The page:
KYIV, Ukraine — Amid deepening anxiety over a possible Russian invasion of Ukraine, the United States announced it’s pulling out diplomats’ families and some staff from its embassy in the country. Meanwhile, NATO announced it was putting extra forces on standby.
As Russia continues to mass tens of thousands of troops close to Ukraine’s borders, NATO said the alliance was sending a small number of ships and fighter jets to Eastern Europe to strengthen its “deterrence” presence there and reassure its eastern members,
Denmark is sending a frigate to the Baltic Sea and four F-16 warplanes to Lithuania. At the same time, France is ready to send troops to Romania under NATO command, and Spain is considering deploying fighter jets to Bulgaria, NATO said in a statement. The Netherlands has agreed to send two F-35 jets to Bulgaria and has put a ship and land-based forces on standby for a NATO response force, officials said.
“NATO will continue to take all necessary measures to protect and defend all Allies, including by reinforcing the eastern part of the Alliance,” NATO’s Secretary General Jens Stoltenberg said in a statement.
The NATO announcement coincided with a report in The New York Times that the Biden administration may be preparing to send up to 5,000 American troops to Eastern European members of the alliance.
The White House and the Pentagon have not confirmed the report, though the administration has previously said sending more U.S. troops to Eastern Europe is on the table if Russia attacks Ukraine.
NATO on Monday said the “United States has also made clear that it is considering increasing its military presence in the eastern part of the Alliance.”
The steps to boost NATO’s readiness came as the U.S. State Department announced Sunday it was ordering the families of its diplomats at its embassy in Ukraine’s capital Kyiv to leave the country over security fears.
The State Department said it has also authorized non-emergency staff at the embassy to depart voluntarily.
The United Kingdom on Monday followed suit, with its Foreign Office saying some embassy staff and their dependents would be withdrawn “in response to the growing threat from Russia.”
Ukraine’s government criticized the U.S. evacuation calling them “premature” and “excessively cautious.”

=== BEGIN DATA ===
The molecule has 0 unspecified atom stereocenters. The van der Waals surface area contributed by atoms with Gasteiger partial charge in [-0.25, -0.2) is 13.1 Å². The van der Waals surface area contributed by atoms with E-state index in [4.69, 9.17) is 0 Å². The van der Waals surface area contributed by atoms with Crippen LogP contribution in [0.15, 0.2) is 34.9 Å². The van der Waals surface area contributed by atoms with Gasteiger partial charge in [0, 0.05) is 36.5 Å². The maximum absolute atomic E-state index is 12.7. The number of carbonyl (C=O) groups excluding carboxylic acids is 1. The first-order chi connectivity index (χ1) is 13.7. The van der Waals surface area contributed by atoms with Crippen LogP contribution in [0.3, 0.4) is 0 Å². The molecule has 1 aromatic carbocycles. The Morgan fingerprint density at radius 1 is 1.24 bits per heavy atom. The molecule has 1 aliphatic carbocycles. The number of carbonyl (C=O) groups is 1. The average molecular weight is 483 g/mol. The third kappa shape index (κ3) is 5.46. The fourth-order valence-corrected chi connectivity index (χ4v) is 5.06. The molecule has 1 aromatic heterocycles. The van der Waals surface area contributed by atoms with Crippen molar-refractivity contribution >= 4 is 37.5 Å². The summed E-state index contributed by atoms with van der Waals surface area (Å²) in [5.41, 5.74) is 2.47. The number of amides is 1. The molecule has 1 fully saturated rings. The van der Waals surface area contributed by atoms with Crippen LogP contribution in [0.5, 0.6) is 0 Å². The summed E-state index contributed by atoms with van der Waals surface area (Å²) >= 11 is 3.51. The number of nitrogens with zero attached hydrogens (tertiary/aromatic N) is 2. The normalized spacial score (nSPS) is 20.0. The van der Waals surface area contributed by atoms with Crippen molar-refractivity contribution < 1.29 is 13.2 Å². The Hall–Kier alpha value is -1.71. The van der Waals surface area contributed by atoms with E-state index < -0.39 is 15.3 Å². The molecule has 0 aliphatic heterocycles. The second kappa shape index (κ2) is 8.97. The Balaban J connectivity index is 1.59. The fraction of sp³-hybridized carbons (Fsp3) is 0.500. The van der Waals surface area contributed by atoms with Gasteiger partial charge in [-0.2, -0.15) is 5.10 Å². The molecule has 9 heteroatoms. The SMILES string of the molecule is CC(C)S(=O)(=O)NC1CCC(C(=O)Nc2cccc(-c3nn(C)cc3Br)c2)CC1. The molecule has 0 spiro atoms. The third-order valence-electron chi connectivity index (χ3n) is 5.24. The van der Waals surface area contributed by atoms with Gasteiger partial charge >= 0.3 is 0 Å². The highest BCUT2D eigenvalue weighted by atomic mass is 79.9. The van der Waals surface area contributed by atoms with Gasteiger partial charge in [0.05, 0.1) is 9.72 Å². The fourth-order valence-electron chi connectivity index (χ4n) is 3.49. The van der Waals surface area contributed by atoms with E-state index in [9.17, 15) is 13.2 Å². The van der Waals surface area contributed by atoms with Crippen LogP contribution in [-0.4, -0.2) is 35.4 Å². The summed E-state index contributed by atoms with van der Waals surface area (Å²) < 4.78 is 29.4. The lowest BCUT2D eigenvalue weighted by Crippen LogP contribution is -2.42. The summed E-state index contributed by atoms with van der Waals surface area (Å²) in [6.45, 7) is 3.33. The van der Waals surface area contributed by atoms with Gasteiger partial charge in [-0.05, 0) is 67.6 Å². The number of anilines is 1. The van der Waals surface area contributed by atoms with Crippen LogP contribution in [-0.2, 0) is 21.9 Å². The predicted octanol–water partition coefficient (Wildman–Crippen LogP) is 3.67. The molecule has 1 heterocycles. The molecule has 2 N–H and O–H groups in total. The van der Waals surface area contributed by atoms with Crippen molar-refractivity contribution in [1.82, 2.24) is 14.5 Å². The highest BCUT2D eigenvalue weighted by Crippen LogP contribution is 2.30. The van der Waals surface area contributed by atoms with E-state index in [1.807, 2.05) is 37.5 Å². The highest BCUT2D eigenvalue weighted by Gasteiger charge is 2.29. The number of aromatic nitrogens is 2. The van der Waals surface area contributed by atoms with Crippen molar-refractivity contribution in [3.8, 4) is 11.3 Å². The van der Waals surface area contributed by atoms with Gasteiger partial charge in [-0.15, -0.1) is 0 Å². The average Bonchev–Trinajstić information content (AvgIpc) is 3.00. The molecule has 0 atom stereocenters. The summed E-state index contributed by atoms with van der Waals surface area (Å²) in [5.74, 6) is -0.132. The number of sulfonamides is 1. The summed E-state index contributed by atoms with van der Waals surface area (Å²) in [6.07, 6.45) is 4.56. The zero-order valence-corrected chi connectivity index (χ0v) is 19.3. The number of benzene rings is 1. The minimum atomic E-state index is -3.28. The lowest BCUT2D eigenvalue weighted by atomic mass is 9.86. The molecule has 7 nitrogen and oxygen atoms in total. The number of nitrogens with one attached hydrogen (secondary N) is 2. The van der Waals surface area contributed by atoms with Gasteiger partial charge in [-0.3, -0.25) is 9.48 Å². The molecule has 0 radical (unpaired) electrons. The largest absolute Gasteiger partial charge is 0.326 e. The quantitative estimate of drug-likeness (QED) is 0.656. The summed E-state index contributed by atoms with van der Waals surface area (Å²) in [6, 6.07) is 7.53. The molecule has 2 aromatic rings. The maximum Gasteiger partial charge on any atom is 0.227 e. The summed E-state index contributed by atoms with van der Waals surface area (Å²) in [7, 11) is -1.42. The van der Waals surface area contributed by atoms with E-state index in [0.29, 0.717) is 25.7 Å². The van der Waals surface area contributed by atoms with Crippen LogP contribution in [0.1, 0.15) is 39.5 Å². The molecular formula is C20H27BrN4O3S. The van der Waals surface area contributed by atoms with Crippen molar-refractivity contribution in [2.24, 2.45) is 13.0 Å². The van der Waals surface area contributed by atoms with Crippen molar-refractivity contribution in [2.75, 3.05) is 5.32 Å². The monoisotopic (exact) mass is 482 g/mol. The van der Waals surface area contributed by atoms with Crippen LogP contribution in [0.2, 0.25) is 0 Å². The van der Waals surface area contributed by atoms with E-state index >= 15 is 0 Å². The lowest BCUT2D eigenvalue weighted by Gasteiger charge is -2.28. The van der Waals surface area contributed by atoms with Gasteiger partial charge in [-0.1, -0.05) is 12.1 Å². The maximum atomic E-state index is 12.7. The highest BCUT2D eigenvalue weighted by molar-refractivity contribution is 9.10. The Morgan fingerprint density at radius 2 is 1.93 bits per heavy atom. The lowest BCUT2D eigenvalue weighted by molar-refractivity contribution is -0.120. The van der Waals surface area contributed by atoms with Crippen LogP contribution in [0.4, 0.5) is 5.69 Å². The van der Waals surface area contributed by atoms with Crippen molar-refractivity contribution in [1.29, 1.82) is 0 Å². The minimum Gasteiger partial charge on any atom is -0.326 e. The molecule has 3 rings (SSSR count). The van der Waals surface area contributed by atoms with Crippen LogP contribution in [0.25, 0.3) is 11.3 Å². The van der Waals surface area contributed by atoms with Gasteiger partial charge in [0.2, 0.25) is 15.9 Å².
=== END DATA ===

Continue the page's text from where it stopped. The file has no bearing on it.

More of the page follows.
“While we respect right of foreign nations to ensure safety & security of their diplomatic missions, we believe such a step to be a premature one & an instance of excessive caution,” Oleg Nikolenko, a spokesman for Ukraine’s foreign ministry, tweeted.
Ukrainian officials are unhappy with the message the evacuations send by suggesting that a Russian invasion could be imminent. In general, they are much more skeptical that Russia is planning to launch a major attack and worry that western countries risk helping Moscow by exaggerating the risk and spreading panic.
Privately, American officials acknowledge there is a gap between the Ukrainian and U.S. assessment of the level of threat. Speaking on condition of anonymity, a U.S. official told ABC News this weekend that Ukraine was “p—– off” over the evacuations.
A senior State Department official on Sunday insisted the embassy drawdown did not undermine America’s commitment to Ukraine, saying they were just “prudent precautions” given the heightened fear of a Russian attack.
The official said the decision was “based on this military buildup, based on how we see these developments,” calling it the “right moment.”
Those leaving the embassy will do so on commercial flights, the State Department has said, indicating it is not an emergency evacuation.
The State Department were scarred by the chaotic evacuation of Afghanistan, where thousands of Americans were stranded after the sudden Taliban takeover there caught the U.S. off guard. Officials are anxious to avoid a similar situation in Ukraine, should the worst happen.
Russia has repeatedly insisted it has no intention of attacking Ukraine. However, its military buildup continues near Ukraine’s eastern border and now in Belarus, where trainloads of Russian tanks and artillery have been arriving for joint exercises there.
A top commander of Russian-controlled separatist rebels in eastern Ukraine on Monday also accused Ukraine’s military of preparing to launch an offensive against the separatist areas.
The U.S. and Ukraine are concerned that a false claim of a Ukrainian offensive against the separatists could be used as a pretext for Russia to launch an invasion.
Eduard Basurin, the head of the militia of the separatists’ self-declared ‘People’s Republic of Donetsk’ (DNR), in local media warned it “firmly recommends the enemy to give up its criminal intentions,” promising the Ukrainian army “will suffer irreparable damage, after which it will not be able to recover.”
Ukraine’s government has insisted it will not launch any offensive and there is no evidence Ukraine is preparing to.